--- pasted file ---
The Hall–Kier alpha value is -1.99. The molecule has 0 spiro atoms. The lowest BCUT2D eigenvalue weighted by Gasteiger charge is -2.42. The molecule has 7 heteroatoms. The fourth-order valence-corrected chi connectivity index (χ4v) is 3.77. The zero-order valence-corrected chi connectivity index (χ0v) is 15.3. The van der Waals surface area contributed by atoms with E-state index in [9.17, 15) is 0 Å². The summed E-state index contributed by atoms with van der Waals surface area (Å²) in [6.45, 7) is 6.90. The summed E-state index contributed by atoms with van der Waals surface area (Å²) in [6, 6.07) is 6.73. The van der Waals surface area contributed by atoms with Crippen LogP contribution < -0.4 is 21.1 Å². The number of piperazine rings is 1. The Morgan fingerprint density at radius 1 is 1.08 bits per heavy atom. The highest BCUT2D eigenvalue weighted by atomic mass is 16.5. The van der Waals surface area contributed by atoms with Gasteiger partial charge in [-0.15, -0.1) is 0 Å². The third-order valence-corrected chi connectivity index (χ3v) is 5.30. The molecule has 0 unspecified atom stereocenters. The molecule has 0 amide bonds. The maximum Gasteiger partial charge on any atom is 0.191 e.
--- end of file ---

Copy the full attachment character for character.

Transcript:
The Hall–Kier alpha value is -1.99. The molecule has 0 spiro atoms. The lowest BCUT2D eigenvalue weighted by Gasteiger charge is -2.42. The molecule has 7 heteroatoms. The fourth-order valence-corrected chi connectivity index (χ4v) is 3.77. The zero-order valence-corrected chi connectivity index (χ0v) is 15.3. The van der Waals surface area contributed by atoms with E-state index in [9.17, 15) is 0 Å². The summed E-state index contributed by atoms with van der Waals surface area (Å²) in [6.45, 7) is 6.90. The summed E-state index contributed by atoms with van der Waals surface area (Å²) in [6, 6.07) is 6.73. The van der Waals surface area contributed by atoms with Crippen LogP contribution < -0.4 is 21.1 Å². The number of piperazine rings is 1. The Morgan fingerprint density at radius 1 is 1.08 bits per heavy atom. The highest BCUT2D eigenvalue weighted by atomic mass is 16.5. The van der Waals surface area contributed by atoms with Gasteiger partial charge in [-0.15, -0.1) is 0 Å². The third-order valence-corrected chi connectivity index (χ3v) is 5.30. The molecule has 0 unspecified atom stereocenters. The molecule has 0 amide bonds. The maximum Gasteiger partial charge on any atom is 0.191 e.